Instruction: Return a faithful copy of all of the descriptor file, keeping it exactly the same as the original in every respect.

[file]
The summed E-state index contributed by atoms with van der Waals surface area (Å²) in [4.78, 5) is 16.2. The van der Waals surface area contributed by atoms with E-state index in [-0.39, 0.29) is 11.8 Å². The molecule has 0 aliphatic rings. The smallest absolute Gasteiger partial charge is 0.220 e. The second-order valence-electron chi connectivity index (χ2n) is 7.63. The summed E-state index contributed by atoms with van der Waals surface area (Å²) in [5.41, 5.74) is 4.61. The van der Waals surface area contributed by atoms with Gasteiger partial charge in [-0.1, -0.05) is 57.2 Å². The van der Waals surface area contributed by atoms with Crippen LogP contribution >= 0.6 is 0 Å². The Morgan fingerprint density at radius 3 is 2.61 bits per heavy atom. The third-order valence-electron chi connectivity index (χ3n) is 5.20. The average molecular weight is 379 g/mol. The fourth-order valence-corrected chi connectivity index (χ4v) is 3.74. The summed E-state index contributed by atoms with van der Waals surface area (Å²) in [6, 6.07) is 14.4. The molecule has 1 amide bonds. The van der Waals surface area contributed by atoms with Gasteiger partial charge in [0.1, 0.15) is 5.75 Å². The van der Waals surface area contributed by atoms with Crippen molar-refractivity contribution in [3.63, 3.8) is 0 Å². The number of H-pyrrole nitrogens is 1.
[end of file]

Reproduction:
The summed E-state index contributed by atoms with van der Waals surface area (Å²) in [4.78, 5) is 16.2. The van der Waals surface area contributed by atoms with E-state index in [-0.39, 0.29) is 11.8 Å². The molecule has 0 aliphatic rings. The smallest absolute Gasteiger partial charge is 0.220 e. The second-order valence-electron chi connectivity index (χ2n) is 7.63. The summed E-state index contributed by atoms with van der Waals surface area (Å²) in [5.41, 5.74) is 4.61. The van der Waals surface area contributed by atoms with Gasteiger partial charge in [-0.1, -0.05) is 57.2 Å². The van der Waals surface area contributed by atoms with Crippen LogP contribution >= 0.6 is 0 Å². The Morgan fingerprint density at radius 3 is 2.61 bits per heavy atom. The third-order valence-electron chi connectivity index (χ3n) is 5.20. The average molecular weight is 379 g/mol. The fourth-order valence-corrected chi connectivity index (χ4v) is 3.74. The summed E-state index contributed by atoms with van der Waals surface area (Å²) in [6, 6.07) is 14.4. The molecule has 1 amide bonds. The van der Waals surface area contributed by atoms with Gasteiger partial charge in [0.1, 0.15) is 5.75 Å². The van der Waals surface area contributed by atoms with Crippen molar-refractivity contribution in [3.63, 3.8) is 0 Å². The number of H-pyrrole nitrogens is 1.